I’m lucky having worked pretty much non-stop for forty years. I have around 565 credits on IMDB–it’s insane. I look at that and think, “How the hell did I do all of this?” Well, I never say no, and that’s my reputation. I do independent projects all the time; I squeeze them in. I’m happy working on projects of all sizes and I get called all the time to do smaller things.
If you talk to any Foley Artist, everyone has a different path. Foley really is a new career. It’s only been a career since about the mid to late ‘70s. Before that, Sound Effects Editors would do their own Foley, but they would call it “syncing.”
Let’s back up. It’s called Foley because the man who created it is called Jack Foley. He was a jack of all trades. He did a little bit of this and a little bit of that, and one of the things that he did was–I think it was for Spartacus–a scene with a chariot race. The Director was saying, “I didn’t get the sound I wanted out of the armor. I’m going to have to re-shoot that whole scene.” He said, “Give me a minute.” He went home and got some pots and pans and keys and clanked them around, went on the stage and said, “Let me try something.” He made all the sound effects while they rolled the picture and that’s really how it became [a trade].
He was the first to do sync to sound. He built a little stage and they’d say: “I’m going to go do my syncing on Foley’s stage.” That’s how it became a Foley stage. He never lived to see us become Foley Artists. His granddaughter isn’t in the business, but we talk to her quite often about him. She’s thrilled. She said he would have been thrilled to find out that something was named after him.
These Sound Editors, these guys–because they were all guys, of course–would go to the stage and they’d bring a bucket of beer and they’d sit down and do the sound effect thing for the reels. There was a guy named Ross Taylor, and he was really good at it. They’d say to Ross, “Hey, I’ll buy you a six-pack if you do my reel,” and that’s where he really honed it and started doing it as a living.
He met this Dancer named Kitty Malone. They would hire Dancers at the time to come in and redo Dancer footsteps because their sync was so good. They knew a routine and they could just do it. Kitty was really, really good at it and they teamed up. They were the very first Foley team and were also a couple.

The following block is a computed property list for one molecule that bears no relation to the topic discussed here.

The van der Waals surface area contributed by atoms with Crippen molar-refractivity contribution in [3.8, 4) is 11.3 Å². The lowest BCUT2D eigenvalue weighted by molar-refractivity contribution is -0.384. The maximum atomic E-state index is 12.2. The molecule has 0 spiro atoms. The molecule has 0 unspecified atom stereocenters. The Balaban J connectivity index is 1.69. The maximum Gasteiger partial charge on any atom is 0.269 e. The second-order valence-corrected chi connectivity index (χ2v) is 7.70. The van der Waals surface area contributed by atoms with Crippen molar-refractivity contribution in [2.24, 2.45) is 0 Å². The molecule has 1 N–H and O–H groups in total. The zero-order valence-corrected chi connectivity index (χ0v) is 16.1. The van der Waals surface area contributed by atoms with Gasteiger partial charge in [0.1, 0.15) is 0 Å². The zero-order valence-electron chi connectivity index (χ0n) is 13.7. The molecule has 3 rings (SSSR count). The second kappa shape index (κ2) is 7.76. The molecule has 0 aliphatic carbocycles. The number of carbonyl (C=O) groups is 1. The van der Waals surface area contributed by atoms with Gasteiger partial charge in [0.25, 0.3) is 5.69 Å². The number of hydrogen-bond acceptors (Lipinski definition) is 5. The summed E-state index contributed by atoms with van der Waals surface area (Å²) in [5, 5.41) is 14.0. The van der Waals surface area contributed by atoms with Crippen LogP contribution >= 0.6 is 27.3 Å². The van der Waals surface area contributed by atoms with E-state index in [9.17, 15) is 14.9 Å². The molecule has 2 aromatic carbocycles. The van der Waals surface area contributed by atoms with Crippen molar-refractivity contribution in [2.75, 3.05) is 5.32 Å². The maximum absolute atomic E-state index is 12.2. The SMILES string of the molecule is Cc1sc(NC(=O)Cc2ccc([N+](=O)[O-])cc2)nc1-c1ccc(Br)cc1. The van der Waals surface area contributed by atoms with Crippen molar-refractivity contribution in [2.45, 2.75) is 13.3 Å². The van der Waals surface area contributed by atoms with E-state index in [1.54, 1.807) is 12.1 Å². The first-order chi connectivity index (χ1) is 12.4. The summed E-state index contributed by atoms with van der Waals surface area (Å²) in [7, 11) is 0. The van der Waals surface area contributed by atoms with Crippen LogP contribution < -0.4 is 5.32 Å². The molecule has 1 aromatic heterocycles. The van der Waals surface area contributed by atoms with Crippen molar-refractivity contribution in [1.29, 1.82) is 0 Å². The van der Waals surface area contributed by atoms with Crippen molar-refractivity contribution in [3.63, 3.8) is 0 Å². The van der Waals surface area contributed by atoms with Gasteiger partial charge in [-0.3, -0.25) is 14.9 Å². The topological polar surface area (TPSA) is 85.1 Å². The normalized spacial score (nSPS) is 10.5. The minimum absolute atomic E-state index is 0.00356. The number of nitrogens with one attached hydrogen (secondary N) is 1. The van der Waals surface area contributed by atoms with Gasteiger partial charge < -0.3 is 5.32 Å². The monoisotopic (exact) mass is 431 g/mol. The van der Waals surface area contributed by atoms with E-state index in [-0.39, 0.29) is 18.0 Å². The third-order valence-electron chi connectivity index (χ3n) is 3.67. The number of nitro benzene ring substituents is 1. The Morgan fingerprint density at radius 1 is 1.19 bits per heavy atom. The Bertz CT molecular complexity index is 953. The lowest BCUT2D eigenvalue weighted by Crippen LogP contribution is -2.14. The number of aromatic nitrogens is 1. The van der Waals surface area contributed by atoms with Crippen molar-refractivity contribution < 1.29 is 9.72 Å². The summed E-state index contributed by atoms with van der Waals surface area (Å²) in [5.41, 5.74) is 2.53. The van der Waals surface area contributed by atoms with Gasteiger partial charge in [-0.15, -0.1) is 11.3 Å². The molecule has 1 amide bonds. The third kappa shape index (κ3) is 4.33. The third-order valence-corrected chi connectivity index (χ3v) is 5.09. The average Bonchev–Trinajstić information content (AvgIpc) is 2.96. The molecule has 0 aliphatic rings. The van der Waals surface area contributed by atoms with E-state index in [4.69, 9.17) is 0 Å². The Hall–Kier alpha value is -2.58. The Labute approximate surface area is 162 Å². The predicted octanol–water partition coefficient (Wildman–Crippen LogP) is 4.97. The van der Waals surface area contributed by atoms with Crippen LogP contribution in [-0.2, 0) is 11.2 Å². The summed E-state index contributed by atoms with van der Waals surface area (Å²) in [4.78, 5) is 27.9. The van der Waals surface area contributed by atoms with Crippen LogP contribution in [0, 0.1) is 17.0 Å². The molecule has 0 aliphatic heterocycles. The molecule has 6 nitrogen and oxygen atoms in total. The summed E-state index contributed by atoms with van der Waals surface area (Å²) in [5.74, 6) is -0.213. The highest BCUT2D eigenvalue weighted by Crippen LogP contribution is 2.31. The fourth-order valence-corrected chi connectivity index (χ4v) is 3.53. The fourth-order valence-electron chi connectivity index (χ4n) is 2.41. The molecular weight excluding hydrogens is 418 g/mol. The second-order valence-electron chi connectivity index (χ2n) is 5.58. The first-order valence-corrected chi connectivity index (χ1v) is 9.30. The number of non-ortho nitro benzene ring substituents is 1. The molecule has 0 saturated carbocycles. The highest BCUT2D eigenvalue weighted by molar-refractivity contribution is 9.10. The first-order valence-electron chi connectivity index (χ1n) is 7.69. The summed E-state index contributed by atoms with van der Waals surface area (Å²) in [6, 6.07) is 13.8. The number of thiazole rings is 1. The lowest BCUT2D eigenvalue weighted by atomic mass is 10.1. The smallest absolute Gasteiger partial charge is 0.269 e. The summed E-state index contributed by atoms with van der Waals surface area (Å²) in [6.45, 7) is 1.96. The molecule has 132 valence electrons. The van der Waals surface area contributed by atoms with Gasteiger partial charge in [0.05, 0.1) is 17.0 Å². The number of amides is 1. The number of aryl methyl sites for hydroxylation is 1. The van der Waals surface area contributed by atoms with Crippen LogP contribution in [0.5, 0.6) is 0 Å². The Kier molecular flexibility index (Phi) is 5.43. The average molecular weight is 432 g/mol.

There’s a book called The Foley Grail by a woman named Vanessa Ament. She was a Professor and she wrote a book about Foley. If you’ve seen the documentary Making Waves, which is a documentary about sound, I believe Kitty is in that one as well.
Experience & Skills
The job of a Foley Artist is to create sounds to fit the narrative and world of a film. In general, that breaks down to recreating movements, footsteps, and prop sounds.
In some cases, it can be straightforward, as in walking across a room to recreate footsteps. But in other cases, they may have to get quite imaginative, as with figuring out how to create the sound of a monster biting into a skyscraper.
That’s why ingenuity and imagination are two significant skills that a Foley Artist must have for the job. Also, patience and experimentation.
The first try at creating a sound might not work. It may take multiple takes, each with slightly different motions or equipment used, to get that sound just right. For a Foley Artist, this is a regular part of the job.
Experience comes from not only professional gigs, but also personal trial and error.
Foley Artists must have a curiosity and passion for creating sounds that go far beyond just working on their craft on the Foley stage. Constantly experimenting with both movements and props to discern what sounds can be made from them will help once they are on that Foley stage and need to create the appropriate sound.
Like most other roles in entertainment, that of a Foley Artist is one of collaboration. Especially when working directly with other Foley Artists, a professional in this field must have an affinity for being open to others’ ideas and knowing how to communicate effectively with them.
In general, great communication skills are also key for developing professional relationships and building a network that will help with getting jobs in the future.
What skills does a Foley Artist need?
If you think you might be good at it, switch on your TV at home and turn the sound off. Put on a pair of firm shoes and stand on a wood or tile floor (not carpet). Then, you literally stand there and as people are walking around, see if you can match their steps.
Props are a little easier, but what really separates the cream from the milk is footsteps. If you find that you can synch footsteps perfectly, stop when they stop, catch that weird hitch in their walk, most people can’t do that and that’s a brilliant start.